“We’re just using them to track zombies, LOL!” tweets the CDC in yet another tongue in cheek retort.

“Zombies are yet another externality unleashed by market-driven, private sector abuse of the environment, which the current administration has vowed to crush on behalf of the 99%,” says the summer intern on the EPA Facebook page.

“Never seen a zombie on a commercial airline flight?” asks the TSA’s Blogger Bob. “Two words. You’re welcome!”

Are we sure we want the feds wielding the power social media?

Comment by Arnold Bogis

June 18, 2012 @ 7:09 pm

Yes, yes we do. I just want them to get better at it.

I think part of the reason, zombies aside, that the CDC appears more on top of social media interaction is due to their and HHS-wide efforts to utilize such forums as sources of early warning indicators for pandemic flu and other biological threats.

Other departments haven’t had a pressing need yet to engage a social media audience and come off as awkward and ill-informed about the medium.

Again, I just want to repeat that this post is not about zombies or drones, but about signs that the government is still behind the curve in effectively utilizing potentially powerful communication tools.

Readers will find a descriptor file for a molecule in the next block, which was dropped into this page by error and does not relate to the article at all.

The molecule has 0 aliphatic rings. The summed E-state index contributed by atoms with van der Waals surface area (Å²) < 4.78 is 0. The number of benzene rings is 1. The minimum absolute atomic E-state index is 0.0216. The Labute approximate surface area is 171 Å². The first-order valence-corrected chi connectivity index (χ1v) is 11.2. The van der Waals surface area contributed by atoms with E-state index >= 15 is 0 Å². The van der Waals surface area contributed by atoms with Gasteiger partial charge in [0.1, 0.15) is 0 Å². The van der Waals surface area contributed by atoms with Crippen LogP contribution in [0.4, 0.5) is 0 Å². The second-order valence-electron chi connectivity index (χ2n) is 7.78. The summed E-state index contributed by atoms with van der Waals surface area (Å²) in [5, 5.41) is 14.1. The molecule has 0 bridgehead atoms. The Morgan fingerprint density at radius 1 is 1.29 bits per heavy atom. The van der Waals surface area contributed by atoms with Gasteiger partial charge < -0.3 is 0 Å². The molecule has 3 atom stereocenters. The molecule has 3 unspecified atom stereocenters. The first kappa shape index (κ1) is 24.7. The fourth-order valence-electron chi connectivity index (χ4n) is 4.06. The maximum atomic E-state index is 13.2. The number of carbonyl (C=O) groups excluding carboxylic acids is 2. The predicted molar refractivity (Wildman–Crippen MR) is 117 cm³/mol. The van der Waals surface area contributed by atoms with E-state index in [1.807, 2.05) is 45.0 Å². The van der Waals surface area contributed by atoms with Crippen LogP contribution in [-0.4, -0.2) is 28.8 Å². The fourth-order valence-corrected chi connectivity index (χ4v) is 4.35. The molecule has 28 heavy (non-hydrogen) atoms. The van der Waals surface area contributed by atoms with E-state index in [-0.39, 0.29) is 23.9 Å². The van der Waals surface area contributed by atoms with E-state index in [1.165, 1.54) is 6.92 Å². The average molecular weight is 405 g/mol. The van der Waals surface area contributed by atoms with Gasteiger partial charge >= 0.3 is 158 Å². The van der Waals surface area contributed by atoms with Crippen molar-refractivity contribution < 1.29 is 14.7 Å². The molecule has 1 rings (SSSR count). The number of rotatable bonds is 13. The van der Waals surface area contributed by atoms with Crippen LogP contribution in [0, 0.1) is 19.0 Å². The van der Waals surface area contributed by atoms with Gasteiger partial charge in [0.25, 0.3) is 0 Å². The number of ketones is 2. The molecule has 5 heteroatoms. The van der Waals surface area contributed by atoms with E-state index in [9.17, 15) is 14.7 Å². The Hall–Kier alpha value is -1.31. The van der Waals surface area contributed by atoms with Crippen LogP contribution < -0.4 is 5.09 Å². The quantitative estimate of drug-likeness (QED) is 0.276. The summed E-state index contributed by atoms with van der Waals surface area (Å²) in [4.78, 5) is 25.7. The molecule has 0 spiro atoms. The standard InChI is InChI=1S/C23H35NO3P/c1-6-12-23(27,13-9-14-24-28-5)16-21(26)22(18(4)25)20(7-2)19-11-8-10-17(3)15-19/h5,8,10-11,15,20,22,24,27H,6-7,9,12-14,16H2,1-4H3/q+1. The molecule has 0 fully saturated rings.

Comment by bellavita

June 19, 2012 @ 1:53 am

See http://www.newyorker.com/reporting/2012/06/25/120625fa_fact_klein?currentPage=all for a related story in the New Yorker about how it may not matter what is communicated or how; people believe what they want to believe, and if their identity group wants the beliefs to change, people just change the (interpretations) of the facts. Some excerpts:

Jonathan Haidt, a professor of psychology at New York University’s business school, argues in a new book, “The Righteous Mind,” that to understand human beings, and their politics, you need to understand that we are descended from ancestors who would not have survived if they hadn’t been very good at belonging to groups. He writes that “our minds contain a variety of mental mechanisms that make us adept at promoting our group’s interests, in competition with other groups. We are not saints, but we are sometimes good team players.”

One of those mechanisms is figuring out how to believe what the group believes. Haidt sees the role that reason plays as akin to the job of the White House press secretary. He writes, “No matter how bad the policy, the secretary will find some way to praise or defend it. Sometimes you’ll hear an awkward pause as the secretary searches for the right words, but what you’ll never hear is: ‘Hey, that’s a great point! Maybe we should rethink this policy.’ Press secretaries can’t say that because they have no power to make or revise policy. They’re told what the policy is, and their job is to find evidence and arguments that will justify the policy to the public.” For that reason, Haidt told me, “once group loyalties are engaged, you can’t change people’s minds by utterly refuting their arguments. Thinking is mostly just rationalization, mostly just a search for supporting evidence.”….